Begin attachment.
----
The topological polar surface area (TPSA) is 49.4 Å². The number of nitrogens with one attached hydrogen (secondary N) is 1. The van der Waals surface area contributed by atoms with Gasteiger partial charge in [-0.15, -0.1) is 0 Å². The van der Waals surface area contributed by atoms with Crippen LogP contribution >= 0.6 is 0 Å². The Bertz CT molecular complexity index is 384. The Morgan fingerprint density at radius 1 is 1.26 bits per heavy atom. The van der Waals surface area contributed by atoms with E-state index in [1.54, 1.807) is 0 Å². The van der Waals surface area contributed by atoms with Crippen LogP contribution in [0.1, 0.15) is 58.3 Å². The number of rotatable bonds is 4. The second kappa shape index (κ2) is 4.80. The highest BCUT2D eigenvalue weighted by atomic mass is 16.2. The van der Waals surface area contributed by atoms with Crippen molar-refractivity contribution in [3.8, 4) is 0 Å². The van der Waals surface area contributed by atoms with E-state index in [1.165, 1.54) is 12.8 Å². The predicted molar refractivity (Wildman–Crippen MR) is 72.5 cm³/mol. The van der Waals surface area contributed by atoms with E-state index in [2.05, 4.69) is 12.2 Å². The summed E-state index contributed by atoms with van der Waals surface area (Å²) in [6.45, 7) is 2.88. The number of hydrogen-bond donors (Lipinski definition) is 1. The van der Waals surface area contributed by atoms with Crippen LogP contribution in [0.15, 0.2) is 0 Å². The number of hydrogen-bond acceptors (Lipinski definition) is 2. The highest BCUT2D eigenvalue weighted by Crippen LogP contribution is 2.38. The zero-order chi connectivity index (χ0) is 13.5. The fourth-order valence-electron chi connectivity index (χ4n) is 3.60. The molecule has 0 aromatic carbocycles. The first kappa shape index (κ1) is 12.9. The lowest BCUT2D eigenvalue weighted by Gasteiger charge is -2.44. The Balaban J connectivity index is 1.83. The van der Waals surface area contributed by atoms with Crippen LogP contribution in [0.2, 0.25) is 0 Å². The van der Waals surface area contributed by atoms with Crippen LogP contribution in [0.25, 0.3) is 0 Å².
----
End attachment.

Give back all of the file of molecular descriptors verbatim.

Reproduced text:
The topological polar surface area (TPSA) is 49.4 Å². The number of nitrogens with one attached hydrogen (secondary N) is 1. The van der Waals surface area contributed by atoms with Gasteiger partial charge in [-0.15, -0.1) is 0 Å². The van der Waals surface area contributed by atoms with Crippen LogP contribution >= 0.6 is 0 Å². The Bertz CT molecular complexity index is 384. The Morgan fingerprint density at radius 1 is 1.26 bits per heavy atom. The van der Waals surface area contributed by atoms with E-state index in [1.54, 1.807) is 0 Å². The van der Waals surface area contributed by atoms with Crippen LogP contribution in [0.1, 0.15) is 58.3 Å². The number of rotatable bonds is 4. The second kappa shape index (κ2) is 4.80. The highest BCUT2D eigenvalue weighted by atomic mass is 16.2. The van der Waals surface area contributed by atoms with Crippen molar-refractivity contribution in [3.8, 4) is 0 Å². The van der Waals surface area contributed by atoms with E-state index in [1.165, 1.54) is 12.8 Å². The predicted molar refractivity (Wildman–Crippen MR) is 72.5 cm³/mol. The van der Waals surface area contributed by atoms with E-state index in [2.05, 4.69) is 12.2 Å². The summed E-state index contributed by atoms with van der Waals surface area (Å²) in [6.45, 7) is 2.88. The number of hydrogen-bond donors (Lipinski definition) is 1. The van der Waals surface area contributed by atoms with Crippen LogP contribution in [0.15, 0.2) is 0 Å². The number of hydrogen-bond acceptors (Lipinski definition) is 2. The highest BCUT2D eigenvalue weighted by Crippen LogP contribution is 2.38. The zero-order chi connectivity index (χ0) is 13.5. The fourth-order valence-electron chi connectivity index (χ4n) is 3.60. The molecule has 0 aromatic carbocycles. The first kappa shape index (κ1) is 12.9. The lowest BCUT2D eigenvalue weighted by Gasteiger charge is -2.44. The Balaban J connectivity index is 1.83. The van der Waals surface area contributed by atoms with Crippen LogP contribution in [0.2, 0.25) is 0 Å². The van der Waals surface area contributed by atoms with Crippen LogP contribution in [0.25, 0.3) is 0 Å².